At Kavakkoy I break off the main road to follow the coast. As it bends East I'm grateful that the head wind start to hit my left side (much more bearable for riding). After the town the road gets very quiet and I'm surrounded by fields and rolling hills. It's a grim, grey day. Mist hangs in the air and blends with the low cloud obscuring most of the scenery. A pair dogs lying in a field to my right hear me pass. I heave on the pedals, but thanks to the slight gradient, I can only manage 25kph. The eighty meters that separated us rapidly disappears and they clear the twelve foot drainage ditch with impressive ease. I give up on out-running them and hop off the bike. So far this tactic has not let me down. I make no eye contact and just push my rig up the road. Fortunately Fido & Lassie are all bark and no bite. After following me up the road for a while they loose interest. I hate admitting defeat – but it does beat getting holes in my leg.
Rounding a curve I see a big lake on my left. From the bank smoke rises from a bonfire. I see what look like wigwams dotting the coastline, and then a couple of huge trucks (maybe amphibious vehicles). Moments later I hear a shout from the trees to my left. I search for the source but see nothing. “Hello hello, how are you?” (“okay where are ya”) I think.
After some seconds I make out eight guys in full cammo sitting in a dug-out. A few more shouts go up and I see perhaps ten clusters of men in similar dug-out's in the trees lining the road side. Many of them smile and wave. I manage a quick exchange with one guy. He guestures that they are Army...that explains it then! I really want to whip out my camera but suspect that could go horribly wrong. I move on – quite chuffed with myself that I managed to interrupt some sort of training exercise...atleast I hope that's all it was.
For several hours I steadily gain altitude. After the village of Yenikoy I begin to descend. I know the the next town of Şarkoy is on the coast, from my current position it looks as though I'll be heading downhill all the way. My mornings riding has been somewhat sedate – it's nice pick up the pace. Thanks to assistance from gravity the eight kilometers disappears very quickly.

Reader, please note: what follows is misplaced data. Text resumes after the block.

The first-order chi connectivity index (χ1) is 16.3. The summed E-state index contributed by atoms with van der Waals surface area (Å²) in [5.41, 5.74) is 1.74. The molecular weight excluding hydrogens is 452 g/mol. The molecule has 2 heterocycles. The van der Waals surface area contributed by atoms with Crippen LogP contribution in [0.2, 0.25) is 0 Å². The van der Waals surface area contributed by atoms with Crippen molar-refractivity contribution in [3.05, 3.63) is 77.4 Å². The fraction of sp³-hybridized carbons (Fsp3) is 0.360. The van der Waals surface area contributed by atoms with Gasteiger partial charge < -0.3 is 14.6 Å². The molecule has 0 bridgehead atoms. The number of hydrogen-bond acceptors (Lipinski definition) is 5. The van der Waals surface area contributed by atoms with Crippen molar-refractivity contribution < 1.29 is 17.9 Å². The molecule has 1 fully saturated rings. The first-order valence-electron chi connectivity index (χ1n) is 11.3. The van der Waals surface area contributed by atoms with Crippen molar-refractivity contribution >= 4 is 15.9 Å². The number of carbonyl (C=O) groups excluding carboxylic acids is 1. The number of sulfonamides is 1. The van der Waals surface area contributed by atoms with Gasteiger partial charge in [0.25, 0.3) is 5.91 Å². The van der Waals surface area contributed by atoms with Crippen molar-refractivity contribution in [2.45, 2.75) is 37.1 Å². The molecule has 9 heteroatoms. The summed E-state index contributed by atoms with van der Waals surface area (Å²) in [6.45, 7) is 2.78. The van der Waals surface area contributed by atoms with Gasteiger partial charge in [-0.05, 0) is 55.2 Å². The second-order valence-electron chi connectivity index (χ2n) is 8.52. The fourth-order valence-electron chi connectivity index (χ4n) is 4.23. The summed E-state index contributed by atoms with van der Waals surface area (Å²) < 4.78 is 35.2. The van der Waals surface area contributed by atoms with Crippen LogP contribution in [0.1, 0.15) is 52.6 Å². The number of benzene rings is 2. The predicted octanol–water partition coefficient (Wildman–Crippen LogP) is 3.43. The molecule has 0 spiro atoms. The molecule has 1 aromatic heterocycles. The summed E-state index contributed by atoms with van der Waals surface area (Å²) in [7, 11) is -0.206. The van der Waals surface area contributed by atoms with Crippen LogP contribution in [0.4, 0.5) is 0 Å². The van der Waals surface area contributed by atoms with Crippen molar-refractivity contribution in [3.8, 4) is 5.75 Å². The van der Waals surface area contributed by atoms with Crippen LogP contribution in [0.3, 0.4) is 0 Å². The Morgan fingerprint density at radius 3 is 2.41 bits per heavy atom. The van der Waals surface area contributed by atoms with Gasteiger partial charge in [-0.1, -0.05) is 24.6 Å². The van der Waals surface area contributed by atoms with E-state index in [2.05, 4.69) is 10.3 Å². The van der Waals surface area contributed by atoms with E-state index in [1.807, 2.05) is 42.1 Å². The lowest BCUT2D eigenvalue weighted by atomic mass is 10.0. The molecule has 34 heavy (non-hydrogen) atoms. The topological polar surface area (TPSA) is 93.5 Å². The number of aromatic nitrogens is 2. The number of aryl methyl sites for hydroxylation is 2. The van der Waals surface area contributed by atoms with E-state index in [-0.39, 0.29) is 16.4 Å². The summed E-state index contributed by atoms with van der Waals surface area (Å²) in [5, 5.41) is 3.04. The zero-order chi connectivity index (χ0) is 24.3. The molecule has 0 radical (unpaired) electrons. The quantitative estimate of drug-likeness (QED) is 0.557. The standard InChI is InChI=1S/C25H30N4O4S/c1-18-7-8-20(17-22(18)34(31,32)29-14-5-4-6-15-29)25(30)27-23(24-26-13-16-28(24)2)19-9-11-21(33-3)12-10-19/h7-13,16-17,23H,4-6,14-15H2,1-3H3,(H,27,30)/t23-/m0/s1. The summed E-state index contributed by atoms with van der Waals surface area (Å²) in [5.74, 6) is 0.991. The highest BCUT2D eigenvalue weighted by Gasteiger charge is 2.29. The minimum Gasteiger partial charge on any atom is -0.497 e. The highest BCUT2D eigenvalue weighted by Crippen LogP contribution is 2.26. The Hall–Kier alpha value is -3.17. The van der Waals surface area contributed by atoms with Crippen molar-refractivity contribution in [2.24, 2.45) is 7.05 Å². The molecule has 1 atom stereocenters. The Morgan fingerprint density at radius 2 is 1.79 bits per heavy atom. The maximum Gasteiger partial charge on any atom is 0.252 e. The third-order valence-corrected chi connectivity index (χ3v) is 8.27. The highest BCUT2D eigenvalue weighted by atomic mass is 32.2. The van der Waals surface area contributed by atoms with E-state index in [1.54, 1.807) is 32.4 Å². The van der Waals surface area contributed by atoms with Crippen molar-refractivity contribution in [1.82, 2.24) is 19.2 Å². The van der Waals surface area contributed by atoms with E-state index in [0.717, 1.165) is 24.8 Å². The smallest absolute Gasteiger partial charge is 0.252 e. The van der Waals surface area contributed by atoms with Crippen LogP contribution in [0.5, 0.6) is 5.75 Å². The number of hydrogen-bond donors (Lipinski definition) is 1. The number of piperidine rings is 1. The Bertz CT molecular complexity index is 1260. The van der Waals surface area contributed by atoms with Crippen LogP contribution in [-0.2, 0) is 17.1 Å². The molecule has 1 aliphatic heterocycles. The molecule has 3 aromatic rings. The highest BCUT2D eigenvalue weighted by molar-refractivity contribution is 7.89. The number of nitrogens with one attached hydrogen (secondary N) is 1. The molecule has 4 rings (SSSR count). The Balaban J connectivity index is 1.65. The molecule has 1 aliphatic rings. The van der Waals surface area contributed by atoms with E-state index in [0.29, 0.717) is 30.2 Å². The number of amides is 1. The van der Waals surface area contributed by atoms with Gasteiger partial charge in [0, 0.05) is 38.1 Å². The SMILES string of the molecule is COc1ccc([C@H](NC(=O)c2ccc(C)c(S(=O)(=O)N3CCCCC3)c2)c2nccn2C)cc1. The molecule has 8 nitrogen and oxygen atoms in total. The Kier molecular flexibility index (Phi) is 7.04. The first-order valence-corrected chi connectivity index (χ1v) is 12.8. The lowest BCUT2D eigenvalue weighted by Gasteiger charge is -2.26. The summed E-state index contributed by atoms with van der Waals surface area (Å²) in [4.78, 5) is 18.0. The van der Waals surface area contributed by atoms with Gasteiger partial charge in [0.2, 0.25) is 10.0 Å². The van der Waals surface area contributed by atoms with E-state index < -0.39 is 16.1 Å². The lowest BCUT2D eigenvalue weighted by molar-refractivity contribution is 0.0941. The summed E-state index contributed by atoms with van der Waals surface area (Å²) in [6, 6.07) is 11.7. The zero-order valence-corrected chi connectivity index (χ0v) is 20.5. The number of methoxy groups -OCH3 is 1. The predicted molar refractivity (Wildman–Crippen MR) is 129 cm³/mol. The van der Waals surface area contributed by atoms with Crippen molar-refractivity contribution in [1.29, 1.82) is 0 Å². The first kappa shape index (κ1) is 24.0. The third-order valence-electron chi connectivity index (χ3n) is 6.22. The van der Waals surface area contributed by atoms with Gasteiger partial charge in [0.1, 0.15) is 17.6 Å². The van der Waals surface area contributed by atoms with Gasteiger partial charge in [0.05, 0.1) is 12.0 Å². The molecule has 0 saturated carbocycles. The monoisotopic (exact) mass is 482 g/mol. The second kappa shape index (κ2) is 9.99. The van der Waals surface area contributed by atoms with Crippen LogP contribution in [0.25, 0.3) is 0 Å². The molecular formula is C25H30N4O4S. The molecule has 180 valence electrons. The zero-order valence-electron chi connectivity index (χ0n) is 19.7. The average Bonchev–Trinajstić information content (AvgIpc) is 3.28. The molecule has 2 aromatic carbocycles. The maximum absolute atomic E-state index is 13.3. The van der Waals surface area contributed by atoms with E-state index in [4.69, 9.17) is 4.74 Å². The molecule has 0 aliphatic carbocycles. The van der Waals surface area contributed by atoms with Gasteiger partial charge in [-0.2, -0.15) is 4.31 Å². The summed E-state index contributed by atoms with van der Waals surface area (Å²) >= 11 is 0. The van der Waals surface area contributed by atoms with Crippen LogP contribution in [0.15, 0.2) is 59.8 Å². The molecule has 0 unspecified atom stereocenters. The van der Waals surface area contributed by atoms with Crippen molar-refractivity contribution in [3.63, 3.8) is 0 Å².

I stop briefly in Şarkoy for food. An English speaking women from Istanbul stops for a chat – apparently this area doesn't see many tourists – even less on bicycles. There's not much to see and so I continue on down the coast. The sky is grey but thankfully no rain so far. Cycling right next to the sea is great. There are many tempting campspots but with atleast four hours of remaining light I can't bring myself to stop. At a garage in Mürefte I stop for water. A guy approaches to ask my intentions for the day. He lives about ten kilometers up the road in a village called Hoşköy. He tells me he is a wine maker and invites me to visit him for a drink.
There nothing like the promise of some company (not to mention some good wine) to raise my enthusiasm. I find his place with little difficulty – as he said “ right on the main street by the harbour”. The rain and wind have picked up so I'm glad of the temporary shelter. I get a tour of the factory and then sample a few from the selection, and afterwards a tour of the vineyards. I'm disappointed to hear, had I been here a month earlier I could have volunteered for board and food.
I'm beginning to learn that such interactions often present an opportunity for a place to sleep. This time is no exception. I ask the question, a phone-call is made, and I have free admittance to a nice little campsite eight kilometers up the road. I empty my glass and say goodbye. After such a pleasant few hours it's tough to get back on the bike. Once back on the exposed coastline my (now relaxed and cooled) body feels the full bite of the icey wind. The road is cut dramatically into the cliff face – apparently with little regard to the potential for falling rocks (it appears as long as a sign warns of the danger, nothing more need be done).
I arrive at the tiny campsite (which is closed to all but me) and I'm handed a warm coffee. It's a great spot – I think with a running jump I could make it form the camping area and land in the Marmara Sea. I can see this place being popular in high season. The owner (who I figure is in his sixties) opens the kitchen and sits with me as I prepare and eat my dinner. He surveys his crossword through Bottle-Bottom spectacles while I noisily slurp my spaghetti. I've found that due to spending so much time alone, my eating (amongst other things) loses some "finesse". By the time I return home I may well be reduced to communicating through animalistic grunts and eating with my fingers - normal constuction site life then! I pitch my tent in the dark and read under the porch light for an hour before hitting the sack.